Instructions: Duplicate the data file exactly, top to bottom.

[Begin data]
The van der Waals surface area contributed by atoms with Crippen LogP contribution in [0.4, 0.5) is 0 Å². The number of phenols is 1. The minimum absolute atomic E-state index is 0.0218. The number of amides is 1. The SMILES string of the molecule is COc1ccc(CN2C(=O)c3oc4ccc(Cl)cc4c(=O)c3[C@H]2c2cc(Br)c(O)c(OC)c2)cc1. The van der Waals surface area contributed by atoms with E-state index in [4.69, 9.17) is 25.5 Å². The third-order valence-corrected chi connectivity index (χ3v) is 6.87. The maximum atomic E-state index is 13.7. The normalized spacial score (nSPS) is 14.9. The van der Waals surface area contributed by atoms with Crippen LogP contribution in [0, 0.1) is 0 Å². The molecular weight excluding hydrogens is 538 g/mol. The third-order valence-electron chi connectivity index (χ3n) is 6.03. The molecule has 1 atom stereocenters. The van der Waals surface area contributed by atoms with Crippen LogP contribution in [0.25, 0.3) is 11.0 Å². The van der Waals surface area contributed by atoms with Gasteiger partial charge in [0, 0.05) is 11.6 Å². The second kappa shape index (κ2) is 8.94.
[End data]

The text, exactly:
The van der Waals surface area contributed by atoms with Crippen LogP contribution in [0.4, 0.5) is 0 Å². The number of phenols is 1. The minimum absolute atomic E-state index is 0.0218. The number of amides is 1. The SMILES string of the molecule is COc1ccc(CN2C(=O)c3oc4ccc(Cl)cc4c(=O)c3[C@H]2c2cc(Br)c(O)c(OC)c2)cc1. The van der Waals surface area contributed by atoms with E-state index in [4.69, 9.17) is 25.5 Å². The third-order valence-corrected chi connectivity index (χ3v) is 6.87. The maximum atomic E-state index is 13.7. The normalized spacial score (nSPS) is 14.9. The van der Waals surface area contributed by atoms with Crippen LogP contribution in [0, 0.1) is 0 Å². The molecular weight excluding hydrogens is 538 g/mol. The third-order valence-electron chi connectivity index (χ3n) is 6.03. The molecule has 1 atom stereocenters. The van der Waals surface area contributed by atoms with Crippen LogP contribution in [0.25, 0.3) is 11.0 Å². The van der Waals surface area contributed by atoms with Gasteiger partial charge in [0, 0.05) is 11.6 Å². The second kappa shape index (κ2) is 8.94.